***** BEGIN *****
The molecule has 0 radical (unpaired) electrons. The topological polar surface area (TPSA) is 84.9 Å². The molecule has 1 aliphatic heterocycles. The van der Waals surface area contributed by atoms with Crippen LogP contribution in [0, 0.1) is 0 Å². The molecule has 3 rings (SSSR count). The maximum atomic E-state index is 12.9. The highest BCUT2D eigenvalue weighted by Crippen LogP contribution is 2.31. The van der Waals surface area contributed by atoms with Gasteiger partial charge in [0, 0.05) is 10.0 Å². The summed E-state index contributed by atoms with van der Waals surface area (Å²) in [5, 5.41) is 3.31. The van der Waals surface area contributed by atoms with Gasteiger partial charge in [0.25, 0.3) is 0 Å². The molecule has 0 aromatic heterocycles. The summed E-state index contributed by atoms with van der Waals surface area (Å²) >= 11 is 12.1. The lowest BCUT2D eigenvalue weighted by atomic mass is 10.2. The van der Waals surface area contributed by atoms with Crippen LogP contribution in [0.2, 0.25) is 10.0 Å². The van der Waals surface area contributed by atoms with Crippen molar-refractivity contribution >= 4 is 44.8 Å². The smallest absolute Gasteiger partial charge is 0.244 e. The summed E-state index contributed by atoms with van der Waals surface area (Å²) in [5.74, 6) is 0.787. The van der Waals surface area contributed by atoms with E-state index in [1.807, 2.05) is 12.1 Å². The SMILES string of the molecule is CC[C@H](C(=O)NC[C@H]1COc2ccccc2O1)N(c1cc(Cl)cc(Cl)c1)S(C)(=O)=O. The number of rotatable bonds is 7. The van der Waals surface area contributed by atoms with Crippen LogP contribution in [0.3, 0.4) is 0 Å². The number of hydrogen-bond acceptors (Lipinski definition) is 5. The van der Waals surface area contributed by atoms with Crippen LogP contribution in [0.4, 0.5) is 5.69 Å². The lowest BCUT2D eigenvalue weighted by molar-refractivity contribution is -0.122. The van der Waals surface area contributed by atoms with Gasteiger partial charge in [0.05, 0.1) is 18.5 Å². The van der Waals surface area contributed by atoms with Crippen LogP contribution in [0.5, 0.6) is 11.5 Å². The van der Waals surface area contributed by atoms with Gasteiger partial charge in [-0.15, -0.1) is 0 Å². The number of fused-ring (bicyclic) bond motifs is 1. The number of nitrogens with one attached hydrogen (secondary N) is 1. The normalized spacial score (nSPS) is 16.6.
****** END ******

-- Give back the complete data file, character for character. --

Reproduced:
The molecule has 0 radical (unpaired) electrons. The topological polar surface area (TPSA) is 84.9 Å². The molecule has 1 aliphatic heterocycles. The van der Waals surface area contributed by atoms with Crippen LogP contribution in [0, 0.1) is 0 Å². The molecule has 3 rings (SSSR count). The maximum atomic E-state index is 12.9. The highest BCUT2D eigenvalue weighted by Crippen LogP contribution is 2.31. The van der Waals surface area contributed by atoms with Gasteiger partial charge in [0, 0.05) is 10.0 Å². The summed E-state index contributed by atoms with van der Waals surface area (Å²) in [5, 5.41) is 3.31. The van der Waals surface area contributed by atoms with Gasteiger partial charge in [0.25, 0.3) is 0 Å². The molecule has 0 aromatic heterocycles. The summed E-state index contributed by atoms with van der Waals surface area (Å²) >= 11 is 12.1. The lowest BCUT2D eigenvalue weighted by atomic mass is 10.2. The van der Waals surface area contributed by atoms with Crippen LogP contribution in [0.2, 0.25) is 10.0 Å². The van der Waals surface area contributed by atoms with Crippen molar-refractivity contribution >= 4 is 44.8 Å². The smallest absolute Gasteiger partial charge is 0.244 e. The summed E-state index contributed by atoms with van der Waals surface area (Å²) in [5.74, 6) is 0.787. The van der Waals surface area contributed by atoms with E-state index in [1.807, 2.05) is 12.1 Å². The SMILES string of the molecule is CC[C@H](C(=O)NC[C@H]1COc2ccccc2O1)N(c1cc(Cl)cc(Cl)c1)S(C)(=O)=O. The number of rotatable bonds is 7. The van der Waals surface area contributed by atoms with Crippen LogP contribution in [0.3, 0.4) is 0 Å². The number of hydrogen-bond acceptors (Lipinski definition) is 5. The van der Waals surface area contributed by atoms with Crippen LogP contribution in [0.4, 0.5) is 5.69 Å². The lowest BCUT2D eigenvalue weighted by molar-refractivity contribution is -0.122. The van der Waals surface area contributed by atoms with Gasteiger partial charge in [0.05, 0.1) is 18.5 Å². The van der Waals surface area contributed by atoms with Crippen LogP contribution in [0.5, 0.6) is 11.5 Å². The van der Waals surface area contributed by atoms with Gasteiger partial charge in [-0.15, -0.1) is 0 Å². The number of fused-ring (bicyclic) bond motifs is 1. The number of nitrogens with one attached hydrogen (secondary N) is 1. The normalized spacial score (nSPS) is 16.6.